I have not read the book or anything concerning the original case, and this is the only version that I've watched. If the novel is this spellbinding, I may have to get a copy. I suppose I should address something before I get into the review itself; yes, the story is quite similar to The Postman Always Rings Twice(and while this is superior, I would definitely suggest giving that one a whirl, too... the original, that is). It's the same author, and they aren't identical. They are also both somewhat reminiscent of Macbeth. Other than that I did not find myself falling in love with these leads(as I did in the Garfield/Turner one), I really cannot complain about this film(and I won't even attempt to argue against the immense chemistry that this duo has; they light the screen on fire). I have not seen a lot of Wilder's work, but I thoroughly enjoyed Some Like It Hot, as well. This is a classic piece of noir, and ought to get a viewing by every fan of such. The brilliant dialog and narration is full of metaphors, plays on words(and the like) and every line is carefully phrased, with several utterly unforgettable exchanges. Editing and cinematography are excellent. The lighting and use of shadows... incredible. This does an amazing job of building suspense and tension. The plot is well-written, and the twists are impeccable. Every acting performance is spot-on. The characters are credible and well-developed, and the women are allowed strong-willed moments. MacMurray is rather cool. There is a little racism and sexism(on account of when it was made), some innuendo and brief mild and not graphic violence in this. I recommend this to everyone into these movies. 10/10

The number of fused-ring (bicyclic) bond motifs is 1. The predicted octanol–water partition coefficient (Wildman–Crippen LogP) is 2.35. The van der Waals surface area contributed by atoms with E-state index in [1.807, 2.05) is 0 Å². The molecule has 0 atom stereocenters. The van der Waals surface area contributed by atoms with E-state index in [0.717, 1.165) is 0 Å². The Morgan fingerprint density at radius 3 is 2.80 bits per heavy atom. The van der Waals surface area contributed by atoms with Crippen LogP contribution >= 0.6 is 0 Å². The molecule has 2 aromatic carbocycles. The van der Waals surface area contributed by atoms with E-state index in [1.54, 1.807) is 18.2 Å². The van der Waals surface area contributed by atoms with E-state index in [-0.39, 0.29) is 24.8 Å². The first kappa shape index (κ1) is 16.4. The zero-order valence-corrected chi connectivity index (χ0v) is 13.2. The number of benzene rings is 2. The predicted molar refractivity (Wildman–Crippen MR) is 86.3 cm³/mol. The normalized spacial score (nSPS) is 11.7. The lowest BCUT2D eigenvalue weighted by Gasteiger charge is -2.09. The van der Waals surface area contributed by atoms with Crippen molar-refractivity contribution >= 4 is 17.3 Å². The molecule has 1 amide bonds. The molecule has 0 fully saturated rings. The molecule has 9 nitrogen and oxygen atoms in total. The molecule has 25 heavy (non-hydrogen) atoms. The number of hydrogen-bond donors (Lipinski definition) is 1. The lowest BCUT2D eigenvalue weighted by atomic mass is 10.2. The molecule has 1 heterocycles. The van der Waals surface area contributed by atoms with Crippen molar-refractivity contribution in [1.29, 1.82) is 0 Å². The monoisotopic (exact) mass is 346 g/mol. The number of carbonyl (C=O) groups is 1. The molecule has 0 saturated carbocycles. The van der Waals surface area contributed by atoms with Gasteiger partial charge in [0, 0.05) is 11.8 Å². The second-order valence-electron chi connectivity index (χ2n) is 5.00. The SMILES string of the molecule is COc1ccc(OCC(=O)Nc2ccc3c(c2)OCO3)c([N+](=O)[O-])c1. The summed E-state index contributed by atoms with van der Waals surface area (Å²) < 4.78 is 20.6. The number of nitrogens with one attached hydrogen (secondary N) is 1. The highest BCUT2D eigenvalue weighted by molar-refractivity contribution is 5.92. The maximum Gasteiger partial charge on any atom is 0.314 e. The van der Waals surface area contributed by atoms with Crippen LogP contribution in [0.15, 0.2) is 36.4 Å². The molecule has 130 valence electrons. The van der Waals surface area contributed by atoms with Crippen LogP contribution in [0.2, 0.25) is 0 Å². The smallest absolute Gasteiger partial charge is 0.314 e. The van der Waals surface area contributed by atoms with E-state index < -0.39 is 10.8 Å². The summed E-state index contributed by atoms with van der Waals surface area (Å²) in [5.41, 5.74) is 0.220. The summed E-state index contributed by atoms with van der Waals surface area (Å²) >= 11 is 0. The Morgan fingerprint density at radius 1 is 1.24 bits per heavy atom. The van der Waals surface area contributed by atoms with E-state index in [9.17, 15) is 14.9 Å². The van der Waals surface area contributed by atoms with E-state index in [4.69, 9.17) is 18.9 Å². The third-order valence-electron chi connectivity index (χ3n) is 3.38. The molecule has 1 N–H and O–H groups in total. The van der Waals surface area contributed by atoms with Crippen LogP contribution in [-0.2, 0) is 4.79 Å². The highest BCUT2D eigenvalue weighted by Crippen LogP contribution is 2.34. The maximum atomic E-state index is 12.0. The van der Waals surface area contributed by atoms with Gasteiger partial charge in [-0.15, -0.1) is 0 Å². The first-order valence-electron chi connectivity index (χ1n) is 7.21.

An exceptional film-noir classic that leaves much to be desired
(NOTE: I've ticked the spoiler box because I talk about the death of a supporting character, but, if you know quite a bit about the films' story, then the mention of the death shouldn't be a surprise, considering the death is part of the film's overall conceit)

Billy Wilder's 1944 film-noir classic, "Double Indemnity", revolves around insurance representative Walter Neff (Fred MacMurray), who after meeting beautiful blonde Phyllis Dietrichson (Barbra Stanwyck), is coerced into murdering her husband and staging the incident as an accident, so they can collect the money off of his life insurance policy.